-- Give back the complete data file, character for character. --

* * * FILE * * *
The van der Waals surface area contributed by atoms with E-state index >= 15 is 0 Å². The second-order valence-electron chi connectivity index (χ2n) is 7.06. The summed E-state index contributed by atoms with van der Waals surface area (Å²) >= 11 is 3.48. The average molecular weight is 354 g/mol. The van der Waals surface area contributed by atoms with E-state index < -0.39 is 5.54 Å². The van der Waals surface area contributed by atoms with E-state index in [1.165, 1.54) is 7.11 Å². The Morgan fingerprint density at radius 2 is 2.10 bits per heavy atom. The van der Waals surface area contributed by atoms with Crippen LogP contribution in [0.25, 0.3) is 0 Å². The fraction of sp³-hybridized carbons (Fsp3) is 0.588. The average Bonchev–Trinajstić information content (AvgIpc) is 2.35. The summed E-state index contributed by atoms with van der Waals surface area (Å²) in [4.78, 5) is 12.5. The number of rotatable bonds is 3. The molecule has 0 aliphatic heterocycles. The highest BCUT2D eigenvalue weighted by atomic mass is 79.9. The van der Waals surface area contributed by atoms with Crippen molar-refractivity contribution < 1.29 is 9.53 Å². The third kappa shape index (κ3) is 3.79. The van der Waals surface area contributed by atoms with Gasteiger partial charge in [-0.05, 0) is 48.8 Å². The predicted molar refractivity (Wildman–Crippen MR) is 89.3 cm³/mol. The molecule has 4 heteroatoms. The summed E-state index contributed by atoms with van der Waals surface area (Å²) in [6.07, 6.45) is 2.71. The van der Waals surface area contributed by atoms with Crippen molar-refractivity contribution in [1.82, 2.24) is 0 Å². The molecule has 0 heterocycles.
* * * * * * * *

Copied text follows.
The van der Waals surface area contributed by atoms with E-state index >= 15 is 0 Å². The second-order valence-electron chi connectivity index (χ2n) is 7.06. The summed E-state index contributed by atoms with van der Waals surface area (Å²) >= 11 is 3.48. The average molecular weight is 354 g/mol. The van der Waals surface area contributed by atoms with E-state index < -0.39 is 5.54 Å². The van der Waals surface area contributed by atoms with E-state index in [1.165, 1.54) is 7.11 Å². The Morgan fingerprint density at radius 2 is 2.10 bits per heavy atom. The van der Waals surface area contributed by atoms with Crippen LogP contribution in [0.25, 0.3) is 0 Å². The fraction of sp³-hybridized carbons (Fsp3) is 0.588. The average Bonchev–Trinajstić information content (AvgIpc) is 2.35. The summed E-state index contributed by atoms with van der Waals surface area (Å²) in [4.78, 5) is 12.5. The number of rotatable bonds is 3. The molecule has 0 aliphatic heterocycles. The highest BCUT2D eigenvalue weighted by atomic mass is 79.9. The van der Waals surface area contributed by atoms with Crippen molar-refractivity contribution < 1.29 is 9.53 Å². The third kappa shape index (κ3) is 3.79. The van der Waals surface area contributed by atoms with Gasteiger partial charge in [-0.05, 0) is 48.8 Å². The predicted molar refractivity (Wildman–Crippen MR) is 89.3 cm³/mol. The molecule has 4 heteroatoms. The summed E-state index contributed by atoms with van der Waals surface area (Å²) in [6.07, 6.45) is 2.71. The van der Waals surface area contributed by atoms with Crippen molar-refractivity contribution in [1.82, 2.24) is 0 Å². The molecule has 0 heterocycles.